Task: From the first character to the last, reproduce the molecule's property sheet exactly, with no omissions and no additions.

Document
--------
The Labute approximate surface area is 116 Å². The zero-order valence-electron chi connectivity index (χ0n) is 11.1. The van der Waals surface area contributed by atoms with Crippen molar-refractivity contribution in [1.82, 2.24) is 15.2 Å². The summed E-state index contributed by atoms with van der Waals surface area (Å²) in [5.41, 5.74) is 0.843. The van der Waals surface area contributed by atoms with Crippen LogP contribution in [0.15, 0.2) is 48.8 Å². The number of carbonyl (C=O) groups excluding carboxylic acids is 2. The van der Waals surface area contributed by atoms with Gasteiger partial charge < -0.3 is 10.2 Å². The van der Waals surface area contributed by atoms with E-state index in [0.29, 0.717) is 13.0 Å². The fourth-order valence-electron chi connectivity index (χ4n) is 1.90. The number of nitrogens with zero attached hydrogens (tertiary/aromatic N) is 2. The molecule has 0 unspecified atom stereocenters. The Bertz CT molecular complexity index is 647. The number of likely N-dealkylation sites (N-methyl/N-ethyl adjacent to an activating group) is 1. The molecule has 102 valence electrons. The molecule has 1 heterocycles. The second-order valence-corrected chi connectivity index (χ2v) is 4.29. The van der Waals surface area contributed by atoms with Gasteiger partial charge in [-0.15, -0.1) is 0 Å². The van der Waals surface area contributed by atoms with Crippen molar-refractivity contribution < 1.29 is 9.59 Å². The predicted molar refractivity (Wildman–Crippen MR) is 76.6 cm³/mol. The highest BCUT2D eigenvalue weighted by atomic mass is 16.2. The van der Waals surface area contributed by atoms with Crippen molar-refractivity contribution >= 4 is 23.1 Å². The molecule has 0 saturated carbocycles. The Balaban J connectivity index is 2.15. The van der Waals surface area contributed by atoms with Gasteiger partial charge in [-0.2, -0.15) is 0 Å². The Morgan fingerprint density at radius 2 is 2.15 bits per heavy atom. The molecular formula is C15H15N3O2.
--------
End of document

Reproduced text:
The Labute approximate surface area is 116 Å². The zero-order valence-electron chi connectivity index (χ0n) is 11.1. The van der Waals surface area contributed by atoms with Crippen molar-refractivity contribution in [1.82, 2.24) is 15.2 Å². The summed E-state index contributed by atoms with van der Waals surface area (Å²) in [5.41, 5.74) is 0.843. The van der Waals surface area contributed by atoms with Crippen LogP contribution in [0.15, 0.2) is 48.8 Å². The number of carbonyl (C=O) groups excluding carboxylic acids is 2. The van der Waals surface area contributed by atoms with Gasteiger partial charge < -0.3 is 10.2 Å². The van der Waals surface area contributed by atoms with E-state index in [0.29, 0.717) is 13.0 Å². The fourth-order valence-electron chi connectivity index (χ4n) is 1.90. The number of nitrogens with zero attached hydrogens (tertiary/aromatic N) is 2. The molecule has 0 unspecified atom stereocenters. The Bertz CT molecular complexity index is 647. The number of likely N-dealkylation sites (N-methyl/N-ethyl adjacent to an activating group) is 1. The molecule has 102 valence electrons. The molecule has 1 heterocycles. The second-order valence-corrected chi connectivity index (χ2v) is 4.29. The van der Waals surface area contributed by atoms with Gasteiger partial charge in [-0.15, -0.1) is 0 Å². The van der Waals surface area contributed by atoms with Crippen molar-refractivity contribution < 1.29 is 9.59 Å². The predicted molar refractivity (Wildman–Crippen MR) is 76.6 cm³/mol. The highest BCUT2D eigenvalue weighted by atomic mass is 16.2. The van der Waals surface area contributed by atoms with Crippen molar-refractivity contribution >= 4 is 23.1 Å². The molecule has 0 saturated carbocycles. The Balaban J connectivity index is 2.15. The van der Waals surface area contributed by atoms with Gasteiger partial charge in [-0.2, -0.15) is 0 Å². The Morgan fingerprint density at radius 2 is 2.15 bits per heavy atom. The molecular formula is C15H15N3O2.